Asked if the price tag is simply too high when academics at WCU are suffering from what Belcher himself has described as “staggering cuts,” Allen hesitated, then said: “I’m just really glad I’m not the one who has to make those kinds of decisions.”
• $8.4 million Total athletic budget
• $1.4 million Athletic Departent deficit over four years
• $400,000 projected deficit for this year
• $1.275 million Amount contributed by university
• $5 million Amount raised through student fees
• $688 Student fee assessed this year
• $71 Increase in per student fee over last year
• $252,000 Amount from ticket sales
• $55,000 Decrease in ticket sales compared to last year
• $19,000 Decrease in sponsorships/royalties compared to last year
• $4,500 Decrease in novelty/program sales compared to last year
• $2.46 million Amount spent on athletic scholarships
Western Carolina University softball star Mollie Fowler painfully remembers the day her shin broke in half playing shortstop.
She dove for a ball and collided with the second baseman’s cleat.
Drama like this plays out on the athletic fields at WCU almost daily, and with the springs sports season in full gear there is plenty of action to see.
Attending sporting events at Western can be an inexpensive outing during these tough economic times. Spectators have lots of options to choose from including baseball, tennis, track and field and golf.
The Smoky Mountain News spoke with the top athletes in each of the spring sports to learn a little bit about them, and some of them aspire to go pro.
WCU track star Manteo Mitchell started running competitively in high school after he broke his arm playing football the second game of the season of his senior year. Prior to breaking his arm he said he had scholarship offers to play football at some of the top colleges, but was out of the picture after his injury.
The track coach at the high school thought he had a chance to get a scholarship for running. The coach was right, as Mitchell landed a scholarship to run track at WCU.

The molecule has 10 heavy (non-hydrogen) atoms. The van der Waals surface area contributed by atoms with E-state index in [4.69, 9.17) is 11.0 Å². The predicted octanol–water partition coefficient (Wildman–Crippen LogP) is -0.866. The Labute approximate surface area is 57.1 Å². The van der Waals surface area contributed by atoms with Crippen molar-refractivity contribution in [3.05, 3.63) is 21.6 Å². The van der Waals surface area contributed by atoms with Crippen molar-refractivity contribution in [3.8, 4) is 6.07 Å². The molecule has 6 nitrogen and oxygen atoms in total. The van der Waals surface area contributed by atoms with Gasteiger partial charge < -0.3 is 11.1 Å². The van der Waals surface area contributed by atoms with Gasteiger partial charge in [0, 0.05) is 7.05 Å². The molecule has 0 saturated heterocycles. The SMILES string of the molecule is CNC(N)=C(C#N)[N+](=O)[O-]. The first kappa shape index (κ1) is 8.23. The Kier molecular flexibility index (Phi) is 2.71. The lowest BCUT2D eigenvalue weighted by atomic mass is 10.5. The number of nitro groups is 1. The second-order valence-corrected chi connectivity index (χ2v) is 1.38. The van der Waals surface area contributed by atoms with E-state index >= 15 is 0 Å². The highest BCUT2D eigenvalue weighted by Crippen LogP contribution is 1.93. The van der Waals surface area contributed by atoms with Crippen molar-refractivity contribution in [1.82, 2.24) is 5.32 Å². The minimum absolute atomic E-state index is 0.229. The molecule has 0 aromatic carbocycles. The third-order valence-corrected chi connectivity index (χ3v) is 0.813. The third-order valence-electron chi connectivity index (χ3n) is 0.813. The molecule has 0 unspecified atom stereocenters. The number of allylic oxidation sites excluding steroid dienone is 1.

His track career at Western has been impressive, netting him school records in the 200- and 400-meter dashes.
Now his career at Western is coming to an end this semester, and he says he wants to run professionally.
“A lot of people think you can’t make a lot of money on the track professional circuit, but you can if you play your cards right,” Manteo said.
Manteo said his cousin is a professional runner who trains in Atlanta, was signed by Adidas, and ran in the Olympics in Beijing last summer.
He said his cousin was a part of the relay team that dropped the baton in the Olympics. It was not his cousin that dropped the baton though.
Manteo said his ultimate goal is to run in the Olympics. The next one will be in 2012, and he said he will still be young enough to compete.
He is inspired by himself and God to perform the best he can on the track, he said.
If going pro doesn’t work out, Manteo will have his degree in sports management with a concentration in athletic administration to fall back on. Going back to his old high school in Shelby to run the athletic program there might be fun, he said. But eventually he would like to work as an athletics administrator on the college level.
Unlike Manteo, women’s track and field star Janét Carothers does not have ambitions to go pro.
“I’m ready to get into the real world and get a job,” she said, adding her major is recreational therapy and parks and recreation management.
That is not to say she couldn’t make it if she tried. She has set two school records, and the team won the conference title last year.